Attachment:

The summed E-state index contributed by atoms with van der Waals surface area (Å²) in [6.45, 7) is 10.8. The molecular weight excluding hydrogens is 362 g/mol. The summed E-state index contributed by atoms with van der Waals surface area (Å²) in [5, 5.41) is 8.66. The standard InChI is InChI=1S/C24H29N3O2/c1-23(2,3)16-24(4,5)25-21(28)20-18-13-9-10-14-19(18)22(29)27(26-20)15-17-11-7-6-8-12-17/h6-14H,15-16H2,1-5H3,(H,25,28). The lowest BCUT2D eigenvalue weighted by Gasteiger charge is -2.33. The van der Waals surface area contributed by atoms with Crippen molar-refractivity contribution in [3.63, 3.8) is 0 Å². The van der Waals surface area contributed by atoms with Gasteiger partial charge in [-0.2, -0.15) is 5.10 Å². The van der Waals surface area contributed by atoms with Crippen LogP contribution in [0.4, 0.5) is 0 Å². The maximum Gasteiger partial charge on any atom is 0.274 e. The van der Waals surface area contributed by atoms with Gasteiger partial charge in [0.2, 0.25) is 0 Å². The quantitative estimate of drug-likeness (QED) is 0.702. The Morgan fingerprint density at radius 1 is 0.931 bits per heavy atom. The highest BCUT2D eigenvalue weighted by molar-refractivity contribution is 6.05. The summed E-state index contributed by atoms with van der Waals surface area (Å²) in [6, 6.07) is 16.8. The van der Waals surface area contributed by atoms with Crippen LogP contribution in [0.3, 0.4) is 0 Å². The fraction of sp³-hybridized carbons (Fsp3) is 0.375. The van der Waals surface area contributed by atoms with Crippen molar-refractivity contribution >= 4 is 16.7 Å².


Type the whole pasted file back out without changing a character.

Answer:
The summed E-state index contributed by atoms with van der Waals surface area (Å²) in [6.45, 7) is 10.8. The molecular weight excluding hydrogens is 362 g/mol. The summed E-state index contributed by atoms with van der Waals surface area (Å²) in [5, 5.41) is 8.66. The standard InChI is InChI=1S/C24H29N3O2/c1-23(2,3)16-24(4,5)25-21(28)20-18-13-9-10-14-19(18)22(29)27(26-20)15-17-11-7-6-8-12-17/h6-14H,15-16H2,1-5H3,(H,25,28). The lowest BCUT2D eigenvalue weighted by Gasteiger charge is -2.33. The van der Waals surface area contributed by atoms with Crippen molar-refractivity contribution in [3.63, 3.8) is 0 Å². The van der Waals surface area contributed by atoms with Gasteiger partial charge in [-0.2, -0.15) is 5.10 Å². The van der Waals surface area contributed by atoms with Crippen LogP contribution in [0.4, 0.5) is 0 Å². The maximum Gasteiger partial charge on any atom is 0.274 e. The van der Waals surface area contributed by atoms with Gasteiger partial charge in [0.2, 0.25) is 0 Å². The quantitative estimate of drug-likeness (QED) is 0.702. The Morgan fingerprint density at radius 1 is 0.931 bits per heavy atom. The highest BCUT2D eigenvalue weighted by molar-refractivity contribution is 6.05. The summed E-state index contributed by atoms with van der Waals surface area (Å²) in [6, 6.07) is 16.8. The van der Waals surface area contributed by atoms with Crippen LogP contribution in [0.3, 0.4) is 0 Å². The fraction of sp³-hybridized carbons (Fsp3) is 0.375. The van der Waals surface area contributed by atoms with Crippen molar-refractivity contribution >= 4 is 16.7 Å².